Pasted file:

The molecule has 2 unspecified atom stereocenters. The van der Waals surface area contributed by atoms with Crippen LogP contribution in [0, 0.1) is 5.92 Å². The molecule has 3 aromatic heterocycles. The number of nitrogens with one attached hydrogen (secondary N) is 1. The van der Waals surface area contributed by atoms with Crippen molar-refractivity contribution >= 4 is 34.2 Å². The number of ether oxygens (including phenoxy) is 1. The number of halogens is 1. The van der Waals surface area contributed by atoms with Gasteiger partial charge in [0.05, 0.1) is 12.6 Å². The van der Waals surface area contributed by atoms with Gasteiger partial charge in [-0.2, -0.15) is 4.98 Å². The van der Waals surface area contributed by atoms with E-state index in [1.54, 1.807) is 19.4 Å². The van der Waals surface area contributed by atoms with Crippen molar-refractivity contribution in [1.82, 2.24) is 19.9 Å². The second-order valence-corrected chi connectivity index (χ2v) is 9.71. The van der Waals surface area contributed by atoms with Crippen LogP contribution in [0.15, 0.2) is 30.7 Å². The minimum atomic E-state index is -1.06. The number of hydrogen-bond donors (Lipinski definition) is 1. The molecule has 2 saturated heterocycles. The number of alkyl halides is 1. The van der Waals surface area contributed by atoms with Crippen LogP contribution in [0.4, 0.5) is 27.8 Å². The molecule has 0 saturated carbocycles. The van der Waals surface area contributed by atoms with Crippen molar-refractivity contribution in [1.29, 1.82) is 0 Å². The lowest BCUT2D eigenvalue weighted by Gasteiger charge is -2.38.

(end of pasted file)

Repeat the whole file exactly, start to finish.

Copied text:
The molecule has 2 unspecified atom stereocenters. The van der Waals surface area contributed by atoms with Crippen LogP contribution in [0, 0.1) is 5.92 Å². The molecule has 3 aromatic heterocycles. The number of nitrogens with one attached hydrogen (secondary N) is 1. The van der Waals surface area contributed by atoms with Crippen molar-refractivity contribution >= 4 is 34.2 Å². The number of ether oxygens (including phenoxy) is 1. The number of halogens is 1. The van der Waals surface area contributed by atoms with Gasteiger partial charge in [0.05, 0.1) is 12.6 Å². The van der Waals surface area contributed by atoms with Gasteiger partial charge in [-0.2, -0.15) is 4.98 Å². The van der Waals surface area contributed by atoms with E-state index in [1.54, 1.807) is 19.4 Å². The van der Waals surface area contributed by atoms with Crippen molar-refractivity contribution in [1.82, 2.24) is 19.9 Å². The second-order valence-corrected chi connectivity index (χ2v) is 9.71. The van der Waals surface area contributed by atoms with Crippen LogP contribution in [0.15, 0.2) is 30.7 Å². The minimum atomic E-state index is -1.06. The number of hydrogen-bond donors (Lipinski definition) is 1. The molecule has 2 saturated heterocycles. The number of alkyl halides is 1. The van der Waals surface area contributed by atoms with Crippen LogP contribution in [0.4, 0.5) is 27.8 Å². The molecule has 0 saturated carbocycles. The van der Waals surface area contributed by atoms with Crippen molar-refractivity contribution in [1.29, 1.82) is 0 Å². The lowest BCUT2D eigenvalue weighted by Gasteiger charge is -2.38.